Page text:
The Securities and Exchange Commission proposed a new rule today that would make it illegal for a registered investment advisor (RIA) to hire a third-party service provider without conducting due diligence and monitoring.
In general, the SEC said in the proposal, it would consider services related to investment decision-making and portfolio management to fall under the rule. Examples could be services involving investment guidelines, investment-advice models, custom indexes, investment risk software or services, portfolio management or trading services or software, and portfolio accounting.
Clerical or general office services would not fall under the proposed rule, the SEC said.
The SEC says the rule is needed because of significant changes in the advisory business since Congress adopted the Investment Adviser Act of 1940.
“For instance, many advisers now seek to provide full-service wealth management and financial planning (e.g., tax, retirement, estate, education, and insurance), and they use electronic systems to provide those services and keep their records,” the SEC said. “Clients and investors also are seeking to invest in types of securities and other assets that were not commonly traded or did not exist at that time, including, for example, derivatives and exchange-traded funds. At the same time, fee pressures for advisers have increased.”
The result is that advisors are under pressure to meet increasingly complex client demands in a cost-effective way.
Not only that, but the demand for advisory services has grown. Regulatory assets under management have increased from $47 trillion to $128 trillion over the past 10 years, the SEC said.
Many advisors are adapting by turning to service providers. Outsourcing can benefit advisors and their clients, the SEC said. But an advisor who doesn’t provide appropriate oversight may significantly harm clients, it added.
An advisor’s failure to provide such oversight could hurt clients. For example, clients might face financial losses, miss out on investment opportunities, or get inaccurate pricing and performance information, the SEC said.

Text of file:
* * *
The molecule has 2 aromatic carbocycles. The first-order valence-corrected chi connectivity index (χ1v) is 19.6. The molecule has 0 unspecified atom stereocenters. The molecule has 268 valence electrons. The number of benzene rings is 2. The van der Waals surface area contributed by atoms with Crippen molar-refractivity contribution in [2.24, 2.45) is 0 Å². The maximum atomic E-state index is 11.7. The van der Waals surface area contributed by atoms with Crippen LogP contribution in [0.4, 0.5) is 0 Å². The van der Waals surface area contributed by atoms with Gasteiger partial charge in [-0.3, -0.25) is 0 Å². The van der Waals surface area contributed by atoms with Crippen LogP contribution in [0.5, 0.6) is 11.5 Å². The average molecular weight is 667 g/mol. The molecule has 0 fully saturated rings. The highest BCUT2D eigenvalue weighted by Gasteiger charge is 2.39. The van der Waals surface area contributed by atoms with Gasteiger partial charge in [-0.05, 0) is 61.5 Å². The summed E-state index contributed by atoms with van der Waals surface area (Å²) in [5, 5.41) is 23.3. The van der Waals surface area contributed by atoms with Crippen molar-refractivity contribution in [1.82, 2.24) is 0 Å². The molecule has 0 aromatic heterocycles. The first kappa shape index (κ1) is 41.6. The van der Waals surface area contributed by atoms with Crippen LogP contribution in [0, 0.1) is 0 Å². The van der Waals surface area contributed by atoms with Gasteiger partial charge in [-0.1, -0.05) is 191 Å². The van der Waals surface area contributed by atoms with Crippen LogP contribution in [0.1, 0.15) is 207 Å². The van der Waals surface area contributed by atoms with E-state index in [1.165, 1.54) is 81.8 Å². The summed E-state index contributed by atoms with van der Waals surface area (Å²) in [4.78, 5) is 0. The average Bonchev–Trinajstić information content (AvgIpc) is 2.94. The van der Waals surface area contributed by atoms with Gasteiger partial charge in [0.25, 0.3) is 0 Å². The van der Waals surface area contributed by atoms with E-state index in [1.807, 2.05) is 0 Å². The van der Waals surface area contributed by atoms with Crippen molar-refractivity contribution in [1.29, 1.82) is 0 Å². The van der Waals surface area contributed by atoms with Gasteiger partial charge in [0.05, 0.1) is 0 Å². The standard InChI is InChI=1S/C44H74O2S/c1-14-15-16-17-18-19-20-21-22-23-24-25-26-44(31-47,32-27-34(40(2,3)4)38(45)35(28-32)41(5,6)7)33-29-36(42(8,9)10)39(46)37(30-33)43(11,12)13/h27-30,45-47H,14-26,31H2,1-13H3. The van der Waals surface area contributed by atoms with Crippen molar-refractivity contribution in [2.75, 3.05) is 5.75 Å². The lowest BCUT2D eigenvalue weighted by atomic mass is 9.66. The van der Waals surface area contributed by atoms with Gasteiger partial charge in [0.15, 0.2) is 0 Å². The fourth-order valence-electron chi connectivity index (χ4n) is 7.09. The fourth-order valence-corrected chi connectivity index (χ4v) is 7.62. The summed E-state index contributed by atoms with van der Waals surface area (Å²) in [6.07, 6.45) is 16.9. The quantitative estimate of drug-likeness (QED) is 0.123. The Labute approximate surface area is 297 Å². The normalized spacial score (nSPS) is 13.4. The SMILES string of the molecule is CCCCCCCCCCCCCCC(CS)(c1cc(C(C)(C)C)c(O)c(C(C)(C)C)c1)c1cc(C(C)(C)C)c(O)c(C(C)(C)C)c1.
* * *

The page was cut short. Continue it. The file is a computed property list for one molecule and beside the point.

What the rule covers
More specifically, the rule would only apply to service providers who provide “covered functions.”
“Advisers outsource many services beyond their core advisory functions, and the failure of many of those functions could have little to no effect on an adviser’s clients,” the proposal says.
The SEC says the outsourced functions that would come under the rule must meet two elements:
• An advisor would use it to provide investment advisory services in compliance with federal securities laws.
• If the service was performed negligently or not at all, it would be reasonably likely to cause a material negative impact on the advisor’s clients or on the advisor’s ability to provide investment advisory services.
Retaining service providers
Whether an advisor had retained a service provider would depend on facts and circumstances, the SEC said.
“For example, an adviser that enters into a written agreement with a valuation provider to value all of its clients’ fixed income securities or with a subadviser to manage fixed income portfolios for several of its clients would be considered to retain a service provider under the proposed rule to perform a function that is necessary for the adviser to provide its advisory services,” the SEC said. “In contrast, custodians that are independently selected and retained through a written agreement directly with the client would not be covered by the proposed rule because the adviser is not retaining the service provider to perform a function that is necessary for the adviser to provide its advisory services.”
Form ADV amendment
The proposed rule would also amend Form ADV to require certain reporting and compliance requirements on investment advisers, including those that are small entities. In particular, advisors would have to disclose whether they outsource any covered functions to a service provider and report detailed information about those providers.
The SEC has set a deadline for comments of December 27, or 30 days after publication in the Federal Register, whichever is later. Comments may be submitted using the SEC’s form; or by email to [email protected]. Include File Number S7-25-22 in the subject line.